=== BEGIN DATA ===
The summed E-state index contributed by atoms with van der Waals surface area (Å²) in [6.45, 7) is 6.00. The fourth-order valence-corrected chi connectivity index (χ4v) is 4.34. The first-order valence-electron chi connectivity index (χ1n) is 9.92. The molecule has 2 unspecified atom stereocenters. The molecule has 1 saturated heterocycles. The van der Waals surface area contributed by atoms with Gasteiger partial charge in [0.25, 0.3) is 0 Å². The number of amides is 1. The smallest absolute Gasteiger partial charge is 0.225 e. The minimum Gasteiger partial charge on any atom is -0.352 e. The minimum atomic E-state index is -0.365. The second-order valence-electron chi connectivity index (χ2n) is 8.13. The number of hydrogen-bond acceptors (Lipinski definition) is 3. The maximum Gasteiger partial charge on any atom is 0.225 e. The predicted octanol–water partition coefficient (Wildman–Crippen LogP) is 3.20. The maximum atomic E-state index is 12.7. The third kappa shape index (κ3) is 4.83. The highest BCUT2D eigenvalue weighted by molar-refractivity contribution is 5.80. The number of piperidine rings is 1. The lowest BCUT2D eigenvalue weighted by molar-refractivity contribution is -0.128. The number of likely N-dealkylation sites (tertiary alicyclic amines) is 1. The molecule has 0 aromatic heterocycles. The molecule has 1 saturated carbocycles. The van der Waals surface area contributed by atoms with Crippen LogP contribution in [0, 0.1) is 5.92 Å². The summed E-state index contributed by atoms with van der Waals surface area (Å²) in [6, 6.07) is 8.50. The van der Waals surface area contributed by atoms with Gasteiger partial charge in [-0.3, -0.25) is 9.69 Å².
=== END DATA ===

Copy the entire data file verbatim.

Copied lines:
The summed E-state index contributed by atoms with van der Waals surface area (Å²) in [6.45, 7) is 6.00. The fourth-order valence-corrected chi connectivity index (χ4v) is 4.34. The first-order valence-electron chi connectivity index (χ1n) is 9.92. The molecule has 2 unspecified atom stereocenters. The molecule has 1 saturated heterocycles. The van der Waals surface area contributed by atoms with Gasteiger partial charge in [0.25, 0.3) is 0 Å². The number of amides is 1. The smallest absolute Gasteiger partial charge is 0.225 e. The minimum Gasteiger partial charge on any atom is -0.352 e. The minimum atomic E-state index is -0.365. The second-order valence-electron chi connectivity index (χ2n) is 8.13. The number of hydrogen-bond acceptors (Lipinski definition) is 3. The maximum Gasteiger partial charge on any atom is 0.225 e. The predicted octanol–water partition coefficient (Wildman–Crippen LogP) is 3.20. The maximum atomic E-state index is 12.7. The third kappa shape index (κ3) is 4.83. The highest BCUT2D eigenvalue weighted by molar-refractivity contribution is 5.80. The number of piperidine rings is 1. The lowest BCUT2D eigenvalue weighted by molar-refractivity contribution is -0.128. The number of likely N-dealkylation sites (tertiary alicyclic amines) is 1. The molecule has 0 aromatic heterocycles. The molecule has 1 saturated carbocycles. The van der Waals surface area contributed by atoms with Crippen LogP contribution in [0, 0.1) is 5.92 Å². The summed E-state index contributed by atoms with van der Waals surface area (Å²) in [6, 6.07) is 8.50. The van der Waals surface area contributed by atoms with Gasteiger partial charge in [-0.3, -0.25) is 9.69 Å².